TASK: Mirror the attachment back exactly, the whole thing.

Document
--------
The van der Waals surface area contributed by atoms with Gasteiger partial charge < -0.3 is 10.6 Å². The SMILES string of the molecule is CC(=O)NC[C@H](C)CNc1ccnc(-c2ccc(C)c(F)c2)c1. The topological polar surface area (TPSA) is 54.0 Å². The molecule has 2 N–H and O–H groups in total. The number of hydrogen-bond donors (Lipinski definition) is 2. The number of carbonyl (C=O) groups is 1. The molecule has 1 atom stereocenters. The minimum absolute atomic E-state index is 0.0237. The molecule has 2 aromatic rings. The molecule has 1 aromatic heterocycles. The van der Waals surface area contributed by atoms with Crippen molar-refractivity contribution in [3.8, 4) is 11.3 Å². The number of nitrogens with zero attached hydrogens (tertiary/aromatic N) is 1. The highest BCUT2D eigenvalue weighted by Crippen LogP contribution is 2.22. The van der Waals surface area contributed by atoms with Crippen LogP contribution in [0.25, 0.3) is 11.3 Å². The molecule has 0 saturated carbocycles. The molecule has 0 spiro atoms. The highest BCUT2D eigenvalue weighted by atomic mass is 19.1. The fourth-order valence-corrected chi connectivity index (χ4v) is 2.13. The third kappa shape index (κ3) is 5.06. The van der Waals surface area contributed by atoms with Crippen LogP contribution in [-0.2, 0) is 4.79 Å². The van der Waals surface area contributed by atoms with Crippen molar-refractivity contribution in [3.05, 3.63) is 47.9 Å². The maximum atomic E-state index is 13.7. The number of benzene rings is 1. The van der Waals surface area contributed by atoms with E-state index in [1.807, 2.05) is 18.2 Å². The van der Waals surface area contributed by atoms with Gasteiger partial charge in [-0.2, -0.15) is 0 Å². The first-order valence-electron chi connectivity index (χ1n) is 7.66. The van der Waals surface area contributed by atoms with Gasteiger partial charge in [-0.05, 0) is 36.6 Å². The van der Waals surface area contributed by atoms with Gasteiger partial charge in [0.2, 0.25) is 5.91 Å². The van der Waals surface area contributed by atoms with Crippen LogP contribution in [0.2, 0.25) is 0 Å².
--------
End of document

The van der Waals surface area contributed by atoms with Gasteiger partial charge < -0.3 is 10.6 Å². The SMILES string of the molecule is CC(=O)NC[C@H](C)CNc1ccnc(-c2ccc(C)c(F)c2)c1. The topological polar surface area (TPSA) is 54.0 Å². The molecule has 2 N–H and O–H groups in total. The number of hydrogen-bond donors (Lipinski definition) is 2. The number of carbonyl (C=O) groups is 1. The molecule has 1 atom stereocenters. The minimum absolute atomic E-state index is 0.0237. The molecule has 2 aromatic rings. The molecule has 1 aromatic heterocycles. The van der Waals surface area contributed by atoms with Crippen molar-refractivity contribution in [3.8, 4) is 11.3 Å². The number of nitrogens with zero attached hydrogens (tertiary/aromatic N) is 1. The highest BCUT2D eigenvalue weighted by Crippen LogP contribution is 2.22. The van der Waals surface area contributed by atoms with Crippen LogP contribution in [0.25, 0.3) is 11.3 Å². The molecule has 0 saturated carbocycles. The molecule has 0 spiro atoms. The highest BCUT2D eigenvalue weighted by atomic mass is 19.1. The fourth-order valence-corrected chi connectivity index (χ4v) is 2.13. The third kappa shape index (κ3) is 5.06. The van der Waals surface area contributed by atoms with Crippen LogP contribution in [-0.2, 0) is 4.79 Å². The van der Waals surface area contributed by atoms with Crippen molar-refractivity contribution in [3.05, 3.63) is 47.9 Å². The maximum atomic E-state index is 13.7. The number of benzene rings is 1. The van der Waals surface area contributed by atoms with E-state index in [1.807, 2.05) is 18.2 Å². The van der Waals surface area contributed by atoms with Gasteiger partial charge in [-0.2, -0.15) is 0 Å². The first-order valence-electron chi connectivity index (χ1n) is 7.66. The van der Waals surface area contributed by atoms with Gasteiger partial charge in [-0.05, 0) is 36.6 Å². The van der Waals surface area contributed by atoms with Gasteiger partial charge in [0.2, 0.25) is 5.91 Å². The van der Waals surface area contributed by atoms with Crippen LogP contribution in [0.2, 0.25) is 0 Å².